Spiderman 3 (2007) Director Sam Raimi


Spiderman 3. It’s really, really dark and moody, seeeee? Except, er, it isn’t. Remotely.

Spiderman 3: (2007)
Director Sam Raimi
Starring: Tobey Maguire, Kirsten Dunst, James Franco

I don’t like Spiders. I’m more indifferent to the small ones, can live with the ones the size of a 2p, and can just about cope with the spindly invisible ones that leave webs everywhere. But the largest ones simply must be destroyed, as they swagger across the bathroom or bedroom floor, confident that their bloated bodies and intimidating leg span will keep you too terrified to go near it. That’s why I have a huge-spider-thwacking-stick to get the overconfident bastards that think they’re too big to touch.

In a seamless intersection, the creators of Spiderman 3 may have felt much the same way as a recent beastie in our bathroom. They had a very good reason for this, as did the audience. Spiderman One and Two were both highly enjoyable movies, weaving the perfect balance of storytelling, character and awesome comic book action. The anticipation for this third instalment has been, to put it mildly, MASSIVE. The trailer first appeared about 8 months before the release date, followed by a constant barrage of images, and a tie-in font with Sony’s Playstation 3 logo. Just in case.

So I’m going into this film with hopes only a little deflated by absolutely atrocious reviews, even from that bastion of blockbuster big-ups, the mighty Empire magazine.

And I can see why the reviews have been mixed. In some ways, this is the greatest example of comic book adaptations ever put on screen. And, in others, it’s definitely a load of sentimental juvenile crap. Discuss.

Let’s see the case for the ‘awesomeness’. It contains some truly astounding SFX work. The creation of Sandman (Topher Grace) alone is worth the ticket fee. Never have tiny particles of dirt looked so lifelike, flowing into human form and performing stunts that look totally, unarguably natural. There are many-many fights, all created beautifully. The opening battle between Spidey and New Goblin is a spectacular treat, and things just get bigger from there!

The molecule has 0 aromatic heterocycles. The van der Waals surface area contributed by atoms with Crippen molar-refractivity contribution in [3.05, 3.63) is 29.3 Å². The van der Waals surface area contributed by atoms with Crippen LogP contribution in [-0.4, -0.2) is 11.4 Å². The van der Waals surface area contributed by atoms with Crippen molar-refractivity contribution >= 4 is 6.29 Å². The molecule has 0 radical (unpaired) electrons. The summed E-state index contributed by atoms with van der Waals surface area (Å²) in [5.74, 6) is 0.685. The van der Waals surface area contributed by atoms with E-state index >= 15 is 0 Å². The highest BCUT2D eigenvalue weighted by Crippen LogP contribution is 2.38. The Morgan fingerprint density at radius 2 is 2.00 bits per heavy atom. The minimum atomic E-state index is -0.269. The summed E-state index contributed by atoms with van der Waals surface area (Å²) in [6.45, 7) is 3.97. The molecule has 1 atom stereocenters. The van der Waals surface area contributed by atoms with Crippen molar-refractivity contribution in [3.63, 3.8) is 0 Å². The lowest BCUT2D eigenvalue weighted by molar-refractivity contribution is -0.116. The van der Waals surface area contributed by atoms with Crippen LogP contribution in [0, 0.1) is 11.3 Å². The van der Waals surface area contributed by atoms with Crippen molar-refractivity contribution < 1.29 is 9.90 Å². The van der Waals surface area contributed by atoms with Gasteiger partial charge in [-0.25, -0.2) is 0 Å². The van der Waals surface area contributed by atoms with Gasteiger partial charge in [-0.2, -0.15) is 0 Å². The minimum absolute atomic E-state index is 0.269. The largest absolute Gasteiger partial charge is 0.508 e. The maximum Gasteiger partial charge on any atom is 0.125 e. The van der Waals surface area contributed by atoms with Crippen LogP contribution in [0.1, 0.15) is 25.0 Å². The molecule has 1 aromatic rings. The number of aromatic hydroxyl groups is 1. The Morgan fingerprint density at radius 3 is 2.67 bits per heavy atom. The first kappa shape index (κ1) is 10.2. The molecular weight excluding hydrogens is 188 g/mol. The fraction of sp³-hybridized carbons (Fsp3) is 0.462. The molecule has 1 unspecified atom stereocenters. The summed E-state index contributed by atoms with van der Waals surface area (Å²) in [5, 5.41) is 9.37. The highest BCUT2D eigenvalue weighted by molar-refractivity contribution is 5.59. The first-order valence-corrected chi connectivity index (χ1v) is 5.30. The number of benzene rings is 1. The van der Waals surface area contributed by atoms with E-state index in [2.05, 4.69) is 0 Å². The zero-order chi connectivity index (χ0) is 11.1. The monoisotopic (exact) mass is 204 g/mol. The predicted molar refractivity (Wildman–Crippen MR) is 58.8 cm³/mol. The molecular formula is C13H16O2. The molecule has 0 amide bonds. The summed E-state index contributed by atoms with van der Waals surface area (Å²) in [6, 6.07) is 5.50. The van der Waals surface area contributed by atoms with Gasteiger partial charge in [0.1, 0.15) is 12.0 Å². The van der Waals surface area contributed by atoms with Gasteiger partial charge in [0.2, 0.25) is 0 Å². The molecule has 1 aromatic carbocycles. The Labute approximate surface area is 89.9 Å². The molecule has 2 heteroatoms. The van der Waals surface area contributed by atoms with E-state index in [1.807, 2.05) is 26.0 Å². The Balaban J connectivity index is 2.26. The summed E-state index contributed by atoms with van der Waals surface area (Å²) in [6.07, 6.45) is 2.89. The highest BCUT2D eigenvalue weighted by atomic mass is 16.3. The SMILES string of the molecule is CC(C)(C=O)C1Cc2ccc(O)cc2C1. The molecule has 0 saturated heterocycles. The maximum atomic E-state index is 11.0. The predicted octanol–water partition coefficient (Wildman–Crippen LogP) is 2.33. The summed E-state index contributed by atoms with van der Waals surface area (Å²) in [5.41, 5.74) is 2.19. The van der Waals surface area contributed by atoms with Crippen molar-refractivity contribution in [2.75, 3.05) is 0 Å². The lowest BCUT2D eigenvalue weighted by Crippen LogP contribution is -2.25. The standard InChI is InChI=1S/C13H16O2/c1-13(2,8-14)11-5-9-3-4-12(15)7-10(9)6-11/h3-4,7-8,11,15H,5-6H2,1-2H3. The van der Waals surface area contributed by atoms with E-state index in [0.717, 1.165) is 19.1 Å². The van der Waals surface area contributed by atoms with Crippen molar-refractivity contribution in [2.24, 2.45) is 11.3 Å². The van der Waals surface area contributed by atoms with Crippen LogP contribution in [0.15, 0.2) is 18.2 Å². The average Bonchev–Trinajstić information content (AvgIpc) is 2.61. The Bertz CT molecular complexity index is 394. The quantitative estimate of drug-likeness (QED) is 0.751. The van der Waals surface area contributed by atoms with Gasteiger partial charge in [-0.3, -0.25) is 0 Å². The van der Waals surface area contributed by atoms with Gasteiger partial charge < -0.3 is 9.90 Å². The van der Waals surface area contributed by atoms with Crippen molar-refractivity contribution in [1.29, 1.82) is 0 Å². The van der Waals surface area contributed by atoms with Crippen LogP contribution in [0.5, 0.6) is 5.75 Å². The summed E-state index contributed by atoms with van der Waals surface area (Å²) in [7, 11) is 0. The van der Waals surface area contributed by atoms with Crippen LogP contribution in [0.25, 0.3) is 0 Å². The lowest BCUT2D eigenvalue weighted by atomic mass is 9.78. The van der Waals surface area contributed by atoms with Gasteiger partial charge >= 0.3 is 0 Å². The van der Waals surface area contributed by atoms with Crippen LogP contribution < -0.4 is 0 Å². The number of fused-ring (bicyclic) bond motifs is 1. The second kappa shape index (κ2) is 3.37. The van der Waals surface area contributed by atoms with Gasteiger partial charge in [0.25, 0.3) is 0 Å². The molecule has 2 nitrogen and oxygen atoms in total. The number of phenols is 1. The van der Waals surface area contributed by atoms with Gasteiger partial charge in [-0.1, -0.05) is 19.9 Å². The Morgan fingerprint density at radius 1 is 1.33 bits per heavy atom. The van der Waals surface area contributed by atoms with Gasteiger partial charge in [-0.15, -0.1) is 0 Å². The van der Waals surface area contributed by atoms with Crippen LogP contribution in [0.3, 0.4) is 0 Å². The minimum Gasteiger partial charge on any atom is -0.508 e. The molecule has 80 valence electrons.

As well as the SFX eye-candy, it’s also very funny. Jonah Jameson, in particular, is on top form as Parker’s newspaper chief. Bruce Campbell also cameos again to try and ruin Peter’s life. There were many cheers in the theatre when Campbell appeared, and I have to admit to looking forward to him most of all! Also look out for Ted Raimi, the director’s younger brother, in a side-splitting scene set in Jameson’s office.

The little character moments tend to work better than the overall story. It’s as though they tried to cram every idea they ever had into this ‘final’ part of the Spiderman Trilogy. This made an otherwise fun film far too long, and very awkwardly paced. The multiple of characters have the combined depth of cardboard cut outs, without the light-hearted charm of the previous two movies. In addition, there’s a weird moralising thread about one’s ‘dark side’ that entirely misses the spot. Peter Parker’s over-hyped ‘rebellion’ is nothing more than him being slightly less of a sap – and it’s played heavily for laughs. For example, a dance number, in Spiderman? It just about works, but it does give many critics a big stick of their own to attack this Spidey with.

The fact that I still can’t decide if I really like it or not proves that at least some of it was enormous fun – which it certainly was – but overall, it really clunks. A downbeat finish, with one-ending too many – means that this time Spidey overloads his web.

The short version is – I can’t love it, but I did enjoy it hugely til the very end.

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